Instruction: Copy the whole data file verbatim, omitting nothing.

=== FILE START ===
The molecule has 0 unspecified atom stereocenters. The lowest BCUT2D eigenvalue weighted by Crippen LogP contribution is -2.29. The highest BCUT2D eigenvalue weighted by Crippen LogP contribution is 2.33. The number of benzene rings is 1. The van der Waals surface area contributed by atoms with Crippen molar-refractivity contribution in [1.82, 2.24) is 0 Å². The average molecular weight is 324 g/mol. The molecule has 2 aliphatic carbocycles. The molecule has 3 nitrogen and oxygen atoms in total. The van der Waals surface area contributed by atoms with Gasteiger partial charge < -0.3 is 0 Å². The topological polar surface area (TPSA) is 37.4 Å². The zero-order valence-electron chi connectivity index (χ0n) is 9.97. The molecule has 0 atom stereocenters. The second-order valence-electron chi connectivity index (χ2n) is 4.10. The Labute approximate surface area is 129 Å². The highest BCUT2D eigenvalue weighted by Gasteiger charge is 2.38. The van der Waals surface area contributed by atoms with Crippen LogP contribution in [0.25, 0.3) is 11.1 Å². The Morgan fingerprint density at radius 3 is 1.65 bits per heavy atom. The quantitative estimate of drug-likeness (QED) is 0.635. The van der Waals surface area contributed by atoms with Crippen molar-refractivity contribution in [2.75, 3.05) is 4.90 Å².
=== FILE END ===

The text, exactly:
The molecule has 0 unspecified atom stereocenters. The lowest BCUT2D eigenvalue weighted by Crippen LogP contribution is -2.29. The highest BCUT2D eigenvalue weighted by Crippen LogP contribution is 2.33. The number of benzene rings is 1. The van der Waals surface area contributed by atoms with Crippen molar-refractivity contribution in [1.82, 2.24) is 0 Å². The average molecular weight is 324 g/mol. The molecule has 2 aliphatic carbocycles. The molecule has 3 nitrogen and oxygen atoms in total. The van der Waals surface area contributed by atoms with Gasteiger partial charge < -0.3 is 0 Å². The topological polar surface area (TPSA) is 37.4 Å². The zero-order valence-electron chi connectivity index (χ0n) is 9.97. The molecule has 0 atom stereocenters. The second-order valence-electron chi connectivity index (χ2n) is 4.10. The Labute approximate surface area is 129 Å². The highest BCUT2D eigenvalue weighted by Gasteiger charge is 2.38. The van der Waals surface area contributed by atoms with Crippen LogP contribution in [0.25, 0.3) is 11.1 Å². The Morgan fingerprint density at radius 3 is 1.65 bits per heavy atom. The quantitative estimate of drug-likeness (QED) is 0.635. The van der Waals surface area contributed by atoms with Crippen molar-refractivity contribution in [2.75, 3.05) is 4.90 Å².